Friday, May 28, 2010
Monday, May 24, 2010
As I come to the end of covering Jackson County for the this semester, I have learned a little bit about where to look when searching for resources for a story. Although the county extension agent was not very knowledgeable about specific health issues, she was able to connect me with a lot of people in the community, especially around Jefferson. One of the first things I did, upon her recommendation, was got to a Family Connection meeting. They meet once a month and it is a wonderful networking resource. Advocates from different parts of the community meet to discuss what is going on in their areas of interest, and talk about specific projects.
At one of these meetings, I met Amy Woodell, Public Health Educator for the Northeast District. She was very helpful throughout the semester, and if she did not having any particular comment on what I was writing about, she would recommend someone else. Two other people from her office, PIO Sarah Peck and Public Health Promoter Derrick Gable, were also very helpful. Once I posted a story on Grady Journal quoting Amy Woodell, which she approved of, others were very open about talking to me. I would recommend doing that early to build some trust. Stephanie Rucker, head nurse at the Jefferson Public Health Clinic, was also willing to talk and was easy to schedule an appointment with.
Amy Woodell also does a lot of work on HIV and AIDS education in rural areas and in jails. I did not cover that story, but I think it would be a good one. Anyone looking into Jackson will quickly notice that teen pregnancy is a major issue. They just announced the opening of a clinic especially for teens, so that may be a good angle on a future story.
Wednesday, April 28, 2010
The GA EPD just announced that a permit to expand the number of combustion turbines at Plant Dahlberg was granted. I covered this story earlier in the year when public meetings were held and various organizations were disputing some of the claims that Southern Power made about the affect that this expansion would have on the community and the amount of pollutants that would be emitted. For more details on that, look for my story on the Grady Journal soon.
Besides the environmental and health impact, what interests me now is how the permit was actually passed. In a very formal but completely lackluster public hearing, concerned citizens were allowed to go on the record stating specific problems that they had with the permit, or general concerns about how the new construction would affect them or their community. The comments are not responded to then, but in writing by the EPD. However, the formal responses to the grievances are not available to the public until after the permit is issued! The only option after that is a lawsuit.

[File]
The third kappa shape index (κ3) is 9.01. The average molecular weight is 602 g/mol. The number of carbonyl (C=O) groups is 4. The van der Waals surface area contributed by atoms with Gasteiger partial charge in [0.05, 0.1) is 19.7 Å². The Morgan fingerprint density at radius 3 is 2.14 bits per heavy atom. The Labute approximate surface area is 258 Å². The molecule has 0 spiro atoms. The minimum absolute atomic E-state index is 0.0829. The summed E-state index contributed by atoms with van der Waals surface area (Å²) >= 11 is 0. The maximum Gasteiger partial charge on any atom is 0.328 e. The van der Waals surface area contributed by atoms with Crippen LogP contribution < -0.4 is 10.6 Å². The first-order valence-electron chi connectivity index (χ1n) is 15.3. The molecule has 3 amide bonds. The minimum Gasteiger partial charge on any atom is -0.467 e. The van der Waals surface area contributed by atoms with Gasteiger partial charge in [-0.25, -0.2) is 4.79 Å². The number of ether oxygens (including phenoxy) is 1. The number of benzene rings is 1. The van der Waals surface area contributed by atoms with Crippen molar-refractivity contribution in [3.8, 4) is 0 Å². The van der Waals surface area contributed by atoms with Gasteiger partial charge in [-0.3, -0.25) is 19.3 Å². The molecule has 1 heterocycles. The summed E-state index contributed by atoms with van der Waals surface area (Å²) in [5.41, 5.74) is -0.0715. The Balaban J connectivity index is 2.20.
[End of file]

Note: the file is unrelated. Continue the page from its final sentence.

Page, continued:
Most interestingly, Southern Power representatives and the engineer at the meeting in Jefferson shrugged off comments and casually acknowledged a lack of specific details about the amount of pollutants already emitted by the plant. None of the people at the meeting made any specific comments about changes they wanted made to ease restrictions. Well, if you look at the permit, a majority of the final comments responded to are not by the public, they are by Southern Power, and they are asking for restrictions on pollutants to be eased. Does it make any sense that they can make these requests, not stating them publicly at the meeting, and then no one has an opportunity to see these requests - all of them granted - until the permit has already been passed?
Tuesday, April 20, 2010
This will be a way-deep-south blog.
I visited my friend who was a Peace Corps volunteer in El Salvador the year after I graduated from college. I had traveled through a few third world countries, but nothing could have prepared me for this. I got off the plane in scorching hot and dry San Salvador, and to quench my thirst, I drank water out of a plastic bag for the first time. Yes, that is how it is often sold there. We took a pick-up ride to his little town, and through the whole 2-hour trip we were in a cloud of smoke from the sugar cane fields that line the highway, which they burn before harvest to clear out brush and get rid of rats and snakes. Soon we were winding through village behind a school bus. I was appalled by the coke bottles and potato chip bags that were being tossed out the window into the road side ditch, which was already full of trash. What a country, I thought. Over the next couple of weeks, the poverty, overpopulation and environmental degradation only seemed to worsen. I never got used to it as I had any other not-so-bad countries.
So, I could Identify with the quest of the 'toilet lady'. Sanitation was obviously a huge problem. Many towns only had running water for a few hours a day. The schools lacked adequate facilities, and as Christine Moe said at the Voices of the Vanguard talk, this caused many girls to leave at a young age. My Peace Corps friend did not even have a bathroom.